How the College's home health guide is helping doctors by educating patients
By Phyllis Maguire
Earlier this fall, the College made its most extensive foray into consumer health publishing with the "American College of Physicians Complete Home Medical Guide." Produced by Dorling Kindersley Publishing Inc., the book aims to help consumers take more responsibility for their own health by providing information about hundreds of medical conditions.
The 1,100-page book, which includes a CD-ROM on human anatomy, took several years to compile and edit. David R. Goldmann, FACP, the book's Editor-in-Chief and Senior Deputy Editor of Annals of Internal Medicine, spoke with ACPASIM Observer about the guide and its importance to physicians.
Q: Why did the College get involved in publishing a consumer medical guide?
A: There is now a wealth of health information, particularly on the Web, but not all of it is safe or reliable. The College's participation means that the guide includes the best information consumers can get.
Q: What was your editorial approach?
A: The first section of the guide is titled "Taking Control of Your Health," and that was our philosophy throughout. Medicine now is not only more evidence-based but also more patient-centered, and a lot more negotiation takes place between doctor and patient in deciding treatments and procedures. The idea that patients are responsible for their own health permeates the book.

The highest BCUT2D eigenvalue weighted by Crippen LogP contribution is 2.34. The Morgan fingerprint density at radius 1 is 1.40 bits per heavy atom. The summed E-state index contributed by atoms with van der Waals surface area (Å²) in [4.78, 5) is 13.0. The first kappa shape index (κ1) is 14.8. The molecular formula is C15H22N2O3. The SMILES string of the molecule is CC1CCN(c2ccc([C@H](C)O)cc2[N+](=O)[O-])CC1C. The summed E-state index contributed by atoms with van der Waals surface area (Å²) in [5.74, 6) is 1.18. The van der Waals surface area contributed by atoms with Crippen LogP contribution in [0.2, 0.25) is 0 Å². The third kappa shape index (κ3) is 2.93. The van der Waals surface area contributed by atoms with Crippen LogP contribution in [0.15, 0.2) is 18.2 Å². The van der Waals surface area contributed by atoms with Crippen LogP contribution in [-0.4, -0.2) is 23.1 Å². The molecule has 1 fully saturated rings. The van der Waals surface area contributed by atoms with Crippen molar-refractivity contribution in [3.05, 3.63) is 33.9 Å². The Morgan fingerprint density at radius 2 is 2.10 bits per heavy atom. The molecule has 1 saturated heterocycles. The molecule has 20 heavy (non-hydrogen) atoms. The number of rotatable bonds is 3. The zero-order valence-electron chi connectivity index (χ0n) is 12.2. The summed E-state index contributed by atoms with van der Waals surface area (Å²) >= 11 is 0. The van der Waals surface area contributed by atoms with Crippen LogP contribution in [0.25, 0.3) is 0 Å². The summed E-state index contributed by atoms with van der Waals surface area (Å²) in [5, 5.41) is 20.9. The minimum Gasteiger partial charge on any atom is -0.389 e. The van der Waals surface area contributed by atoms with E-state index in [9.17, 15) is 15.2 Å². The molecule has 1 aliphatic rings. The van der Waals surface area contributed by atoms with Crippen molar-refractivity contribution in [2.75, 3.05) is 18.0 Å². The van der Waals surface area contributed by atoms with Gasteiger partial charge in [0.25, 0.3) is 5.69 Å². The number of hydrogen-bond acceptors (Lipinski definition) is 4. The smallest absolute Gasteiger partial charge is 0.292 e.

Q: How does the book get that idea across?
A: We put a heavy emphasis on how lifestyle affects health, as well as on screening and prevention. For many of the medical conditions described, we highlight preventive lifestyle choices. We also emphasize the role of genetic "inheritance" to help readers assess their risk of contracting diseases. They can then develop lifestyle strategies to mitigate the effect of adverse genetic issues.
Q: What are some of the book's most distinctive features?
A: The book has more than 2,000 full-color illustrations. These images combine both photography and X-rays with artwork in a way that is absolutely compelling.
Another excellent feature is what we call "symptom charts," which are consumer versions of clinical algorithms. The book includes 70 symptom charts for the general population, as well as charts designed specifically for men, women and children.
Each of the organ-specific sections has an introductory chapter that illustrates the anatomy, physiology and biochemistry of that particular organ. There are comprehensive chapters on first aid and emergency care, as well as a drug glossary. And we have an extensive section on useful online sites and consumer health organizations.
Q: How do you think internists will benefit from the publication?
A: I find that practicing medicine is much more satisfying when patients have enough knowledge to help decide the best therapy or approach to take. It is much more effective to treat patients who know something about medical issues.
Q: How was editing a consumer health book different from working on a clinical journal for physicians?
A: It was a real challenge to translate medical language and procedures into something that consumers can understand. Many doctors have a very hard time making sense without a lot of medical jargon.
The "American College of Physicians Complete Home Medical Guide" is available for $40 at major bookstores. Members can order a copy for $34 by calling Customer Service at 800-523-1546, ext. 2600, or 215-351-2600, 9 a.m. to 5 p.m. EST.
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